GSU CUTS TREES, INCREASES SAFETY AND REVENUE

Facilities director sees tailgating improvements, cabins and a pavilion in the future

By SARAH-RENEE GARNER/GSU Media Bureau

Lots of trees are coming down on campus, and it is intentional. DSC_6374 copy

As a part of a campus-wide beautification effort, Grambling State University has had scores of trees cut down to better manage the woodlands, to make campus safer and to make it more community oriented, said Frederick Carr, the director of facilities.

As students return for fall classes, they may notice fewer trees in some key places. Trees have been thinned a mile or so down the road from the Subway, the areas by the catfish and fish ponds, the area behind the Conrad Hutchinson Performing Arts Center, the trees by the Judicial Affairs office and a few miles away on GSU’s West Campus.

Grambling State University has hired Halley Timber Company, Inc., of Farmerville, Louisiana. Halley employees are trained to help customers with timber cutting, timber thinning, land management and timber harvesting. GSU hired them to harvest their timber, and to then help them sell the timber for profit.

“We did this mainly because it needed to be done,” said Carr, who added that some of the trees were dead or unhealthy trees and others just needed space. “It gets rid of the wild growth, and now the trees will be able to grow better.”

He said the clearing “will make managing the land easier, which will make keeping up with the campus a lot less expensive.”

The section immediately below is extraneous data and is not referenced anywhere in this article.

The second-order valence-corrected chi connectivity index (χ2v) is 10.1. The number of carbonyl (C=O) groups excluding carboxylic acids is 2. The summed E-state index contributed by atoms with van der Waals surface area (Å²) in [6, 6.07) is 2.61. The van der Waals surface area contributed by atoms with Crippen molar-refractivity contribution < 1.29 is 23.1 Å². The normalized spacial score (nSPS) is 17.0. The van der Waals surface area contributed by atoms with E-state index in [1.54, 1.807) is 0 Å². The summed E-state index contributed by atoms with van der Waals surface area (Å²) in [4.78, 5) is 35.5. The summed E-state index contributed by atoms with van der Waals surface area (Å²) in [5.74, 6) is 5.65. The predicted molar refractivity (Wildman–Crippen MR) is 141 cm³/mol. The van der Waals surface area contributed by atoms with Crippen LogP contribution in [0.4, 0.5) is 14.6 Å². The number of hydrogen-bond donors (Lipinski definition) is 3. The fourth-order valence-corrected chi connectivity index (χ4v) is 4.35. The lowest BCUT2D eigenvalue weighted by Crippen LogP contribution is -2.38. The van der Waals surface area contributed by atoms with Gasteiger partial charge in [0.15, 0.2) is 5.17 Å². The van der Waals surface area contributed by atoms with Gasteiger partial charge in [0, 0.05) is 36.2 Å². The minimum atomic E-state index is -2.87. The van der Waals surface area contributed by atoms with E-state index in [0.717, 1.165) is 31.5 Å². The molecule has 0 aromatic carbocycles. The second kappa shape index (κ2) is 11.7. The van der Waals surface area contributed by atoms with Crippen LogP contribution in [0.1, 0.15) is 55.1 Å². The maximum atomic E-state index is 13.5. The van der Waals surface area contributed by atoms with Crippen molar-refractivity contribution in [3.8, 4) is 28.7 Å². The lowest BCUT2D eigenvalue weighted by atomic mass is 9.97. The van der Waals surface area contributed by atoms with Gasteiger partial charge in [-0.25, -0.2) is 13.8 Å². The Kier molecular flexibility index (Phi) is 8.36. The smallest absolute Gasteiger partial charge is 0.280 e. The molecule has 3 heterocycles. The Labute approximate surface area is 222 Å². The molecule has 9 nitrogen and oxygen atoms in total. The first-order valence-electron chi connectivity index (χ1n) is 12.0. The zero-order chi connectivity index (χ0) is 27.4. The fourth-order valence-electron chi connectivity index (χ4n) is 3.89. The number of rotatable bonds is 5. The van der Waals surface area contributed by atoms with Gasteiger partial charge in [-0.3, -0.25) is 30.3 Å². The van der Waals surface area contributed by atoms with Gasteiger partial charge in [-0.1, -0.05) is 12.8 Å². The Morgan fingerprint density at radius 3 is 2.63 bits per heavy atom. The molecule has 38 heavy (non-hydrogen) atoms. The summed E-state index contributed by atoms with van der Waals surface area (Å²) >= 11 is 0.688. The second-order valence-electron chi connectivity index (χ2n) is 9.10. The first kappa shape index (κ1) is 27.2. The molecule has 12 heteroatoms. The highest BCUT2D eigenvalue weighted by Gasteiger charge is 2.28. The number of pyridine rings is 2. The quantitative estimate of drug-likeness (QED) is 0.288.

Meanwhile, Carr likes that the university is seeing some financial gain from the project. “When you cut trees down and start to sell them commercially, they are measured by the ton,” said Carr. “The more tons that you have, and the better the quality of the tree is, the more money that you will receive for the ton.” He said Grambling State has harvested more than 200 tons of timber since June.

Once more work is done in the area of the facilities building and along the road leading to the fish ponds not far from RWE Jones, there will be a large space for fans to tailgate when they visit during football season. Carr has an idea that would entice some fans to come early or stay longer once games have ended.

“What would really be great is if we had a pavilion with restroom facilities, water, and we could even put cabins out here that people can come rent over the weekend during home games,” he said. “We can also use the cabins for family reunions or camps that people need space for the off season.”

Linwood Banks, 21, a junior business management major from Alexandria, Louisiana, knew very little about the project, but was happy to hear about how it’s coming along. Banks, a defensive lineman for GSU’s football team said it is good for the team and all students.

“I know that there are a lot of people that want to see us play,” said Banks. “This allows more people to be able to come and watch us, which brings in more money, which makes our school better. It’s a win-win situation.”

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